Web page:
Strings have a bigger impact on acoustic guitars than electric guitars, as there are no pickups or amplifiers that contribute to the sound.
That’s why the choice of strings you use requires some thought, especially the thickness (or ‘gauge’) of the strings as that, in particular, has a big influence on playability and sound.
In this article, we’ll take a closer look at acoustic guitar string gauges and help you understand the difference between them.
Table of Contents
Characteristics of Light vs. Heavy String Gauges
Lighter gauge strings
- easier to play
- easier bending of notes and fretting
- exert less tension on the guitar neck and are a safe choice for vintage guitars
- break more easily
- produce less volume and sustain
- prone to cause fret buzzing, especially on guitars with low action
Heavier gauge strings
- produce more volume and sustain
- harder to play
- require more finger pressure to fret and bend notes
- exert more tension on the guitar neck
Acoustic Guitar String Gauge Comparison Chart
Strings gauges are designated in thousandths of an inch.
- Extra Light – .010 .014 .023 .030 .039 .047 – otherwise known as 10’s
- Custom Light – .011 .015 .023 .032 .042 .052 – otherwise known as 11’s
- Light – .012 .016 .025 .032 .042 .054 – otherwise known as 12’s
- Medium – .013 .017 .026 .035 .045 .056 – otherwise known as 13’s
- Heavy – .014 .018 .027 .039 .049 .059 – otherwise known as 14’s
Key Considerations When Choosing String Gauge
When choosing which string gauge is right for you, you should also consider these other things too.
Certain gauge strings go better with particular guitar body types.
- Jumbo size – medium to heavy gauge strings (13’s, 14’s). This extra tension helps drive the top of the guitar to provide a larger body of tone. Typically, they’re used by folk and bluegrass players who are what is known as ‘heavy flat pickers’
- Dreadnought size – medium gauge strings (12’s or 13’s), as these guitars are strong, sturdy builds and can handle the extra tension that heavy gauge strings put on them. They’re also designed to resonate louder.
- Grand Auditorium size – typically have 13’s
- Parlour / ¾ size – lighter gauge strings 11’s or lower (any heavy and they struggle with the tension). Because of the body size, these guitars don’t resonate so much, so there’s no point in putting heavy gauge strings on them anyway as you won’t hear the benefit.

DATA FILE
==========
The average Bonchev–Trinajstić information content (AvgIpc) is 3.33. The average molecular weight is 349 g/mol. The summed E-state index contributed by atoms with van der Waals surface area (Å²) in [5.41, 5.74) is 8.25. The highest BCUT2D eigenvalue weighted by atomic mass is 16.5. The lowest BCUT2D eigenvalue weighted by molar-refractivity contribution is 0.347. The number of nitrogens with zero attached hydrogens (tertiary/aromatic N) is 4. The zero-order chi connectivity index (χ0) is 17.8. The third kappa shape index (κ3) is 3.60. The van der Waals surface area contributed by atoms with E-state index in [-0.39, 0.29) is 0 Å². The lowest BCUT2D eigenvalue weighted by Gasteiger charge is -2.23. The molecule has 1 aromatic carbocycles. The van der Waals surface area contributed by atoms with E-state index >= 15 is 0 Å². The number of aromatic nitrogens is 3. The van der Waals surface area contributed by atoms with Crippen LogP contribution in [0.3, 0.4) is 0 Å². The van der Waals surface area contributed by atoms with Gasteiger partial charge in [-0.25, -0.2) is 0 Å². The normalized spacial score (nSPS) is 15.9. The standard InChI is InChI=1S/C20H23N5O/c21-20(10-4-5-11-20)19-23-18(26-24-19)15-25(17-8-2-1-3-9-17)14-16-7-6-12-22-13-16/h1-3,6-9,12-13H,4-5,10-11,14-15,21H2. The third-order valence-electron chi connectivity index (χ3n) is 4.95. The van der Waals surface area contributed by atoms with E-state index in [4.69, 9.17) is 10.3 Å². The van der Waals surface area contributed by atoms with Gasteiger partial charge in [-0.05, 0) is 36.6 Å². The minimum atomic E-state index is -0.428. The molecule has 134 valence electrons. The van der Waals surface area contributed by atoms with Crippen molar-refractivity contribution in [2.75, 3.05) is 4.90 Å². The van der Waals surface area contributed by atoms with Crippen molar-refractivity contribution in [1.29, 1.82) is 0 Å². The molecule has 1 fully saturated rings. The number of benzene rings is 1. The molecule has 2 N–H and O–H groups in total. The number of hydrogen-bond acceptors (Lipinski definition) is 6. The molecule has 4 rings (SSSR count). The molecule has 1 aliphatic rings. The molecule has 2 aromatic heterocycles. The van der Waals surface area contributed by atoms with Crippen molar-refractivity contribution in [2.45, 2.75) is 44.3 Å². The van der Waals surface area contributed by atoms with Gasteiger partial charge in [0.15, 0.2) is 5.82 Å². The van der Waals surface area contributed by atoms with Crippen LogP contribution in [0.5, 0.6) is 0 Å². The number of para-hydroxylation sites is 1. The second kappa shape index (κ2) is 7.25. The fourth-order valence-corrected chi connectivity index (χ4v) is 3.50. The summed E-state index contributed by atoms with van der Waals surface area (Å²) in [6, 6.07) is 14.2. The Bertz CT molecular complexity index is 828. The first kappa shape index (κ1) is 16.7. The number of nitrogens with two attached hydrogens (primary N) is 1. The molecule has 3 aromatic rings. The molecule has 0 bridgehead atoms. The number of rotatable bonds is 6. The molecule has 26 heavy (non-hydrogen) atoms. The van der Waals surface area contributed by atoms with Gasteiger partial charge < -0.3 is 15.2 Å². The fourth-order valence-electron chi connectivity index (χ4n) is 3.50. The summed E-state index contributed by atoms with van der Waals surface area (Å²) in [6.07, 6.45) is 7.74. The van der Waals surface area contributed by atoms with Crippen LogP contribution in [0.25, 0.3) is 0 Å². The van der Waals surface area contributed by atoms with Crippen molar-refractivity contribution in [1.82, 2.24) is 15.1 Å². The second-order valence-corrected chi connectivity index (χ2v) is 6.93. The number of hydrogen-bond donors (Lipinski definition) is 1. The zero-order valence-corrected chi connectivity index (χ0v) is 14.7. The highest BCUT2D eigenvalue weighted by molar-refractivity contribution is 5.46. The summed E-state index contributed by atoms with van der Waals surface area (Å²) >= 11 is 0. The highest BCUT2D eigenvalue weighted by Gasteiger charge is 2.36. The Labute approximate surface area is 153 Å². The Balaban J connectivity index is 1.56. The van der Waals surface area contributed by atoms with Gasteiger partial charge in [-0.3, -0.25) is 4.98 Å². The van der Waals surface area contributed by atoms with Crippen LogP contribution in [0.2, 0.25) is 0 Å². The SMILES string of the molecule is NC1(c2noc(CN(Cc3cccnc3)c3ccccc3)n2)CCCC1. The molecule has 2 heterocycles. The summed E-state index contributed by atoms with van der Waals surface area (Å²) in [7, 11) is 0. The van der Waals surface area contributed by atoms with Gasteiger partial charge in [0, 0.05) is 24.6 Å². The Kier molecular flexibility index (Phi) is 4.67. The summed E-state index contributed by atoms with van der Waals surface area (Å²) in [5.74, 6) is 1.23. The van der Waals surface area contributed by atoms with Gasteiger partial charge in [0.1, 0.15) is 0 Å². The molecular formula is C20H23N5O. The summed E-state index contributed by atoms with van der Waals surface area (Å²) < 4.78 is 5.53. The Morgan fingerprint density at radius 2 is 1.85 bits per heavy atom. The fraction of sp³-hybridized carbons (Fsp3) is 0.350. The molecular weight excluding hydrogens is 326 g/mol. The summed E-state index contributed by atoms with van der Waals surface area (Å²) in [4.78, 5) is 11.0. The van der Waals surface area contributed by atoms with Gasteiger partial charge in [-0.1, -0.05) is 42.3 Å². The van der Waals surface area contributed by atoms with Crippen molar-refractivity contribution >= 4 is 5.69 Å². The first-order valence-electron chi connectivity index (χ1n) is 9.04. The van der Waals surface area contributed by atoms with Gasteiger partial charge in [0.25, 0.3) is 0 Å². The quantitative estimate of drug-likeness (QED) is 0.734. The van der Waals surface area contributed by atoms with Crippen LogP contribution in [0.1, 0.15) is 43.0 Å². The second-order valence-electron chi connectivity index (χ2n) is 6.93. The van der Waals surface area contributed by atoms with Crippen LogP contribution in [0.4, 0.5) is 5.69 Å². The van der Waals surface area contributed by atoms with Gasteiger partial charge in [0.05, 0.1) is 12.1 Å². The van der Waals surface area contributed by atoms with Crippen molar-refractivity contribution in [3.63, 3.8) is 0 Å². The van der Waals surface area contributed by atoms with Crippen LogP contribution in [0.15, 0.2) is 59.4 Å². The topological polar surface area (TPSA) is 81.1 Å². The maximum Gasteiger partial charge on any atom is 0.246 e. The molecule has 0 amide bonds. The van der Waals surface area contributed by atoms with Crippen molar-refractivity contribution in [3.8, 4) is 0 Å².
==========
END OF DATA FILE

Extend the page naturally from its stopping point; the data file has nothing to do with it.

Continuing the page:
Lighter gauge strings are much easier to fingerpick with. For strumming, medium gauge up will sound better. For a mix of fingerpicking and strumming, go with mediums. Fingerpicking with heavy gauge strings can be painful for beginners.
For guitars over a certain age, be careful fitting heavy strings as they can cause the neck to bow or the bridge to lift or snap off completely. If it’s a vintage guitar, take extra care.
Heavy gauge strings accentuate the guitars’ bass register giving you those deep and strong tones. Great if you’re a strummer and want to play loud chords that really ring out
Lighter strings will give you more treble and are more subtle.
The material the strings are made from also has an effect, each adding its own unique color.
- 80/20 Bronze – the most common type of material, with a clear and bright tone. The downside is they age (due to oxidization) pretty quickly, but they tend to be cheap too.
- Aluminium Bronze – crisper and better clarity than 80/20 Bronze, with a more pronounced bass
- Phosphor Bronze – warmer resonate tone, but less clarity and brightness
- Coated Phosphor Bronze – same as above, but coated to last longer (though they are a bit pricier)
- Polymer Coated – corrosion resistant
- Brass – bright, metallic, jangly sound
- Silk and steel – steel core strings with silk, nylon or copper wrap, mellow sound and good for fingerpicking
So which should you choose?
Well, the standard gauge is 12’s and you’ll find them on the majority of acoustics. Go with 13’s if you want to try something more resonant, but only if you have a large body guitar like a dreadnought or a jumbo, or you won’t hear the benefit.
If you have a ¾ size guitar or a parlor, go with some 10’s or 11’s to make things easy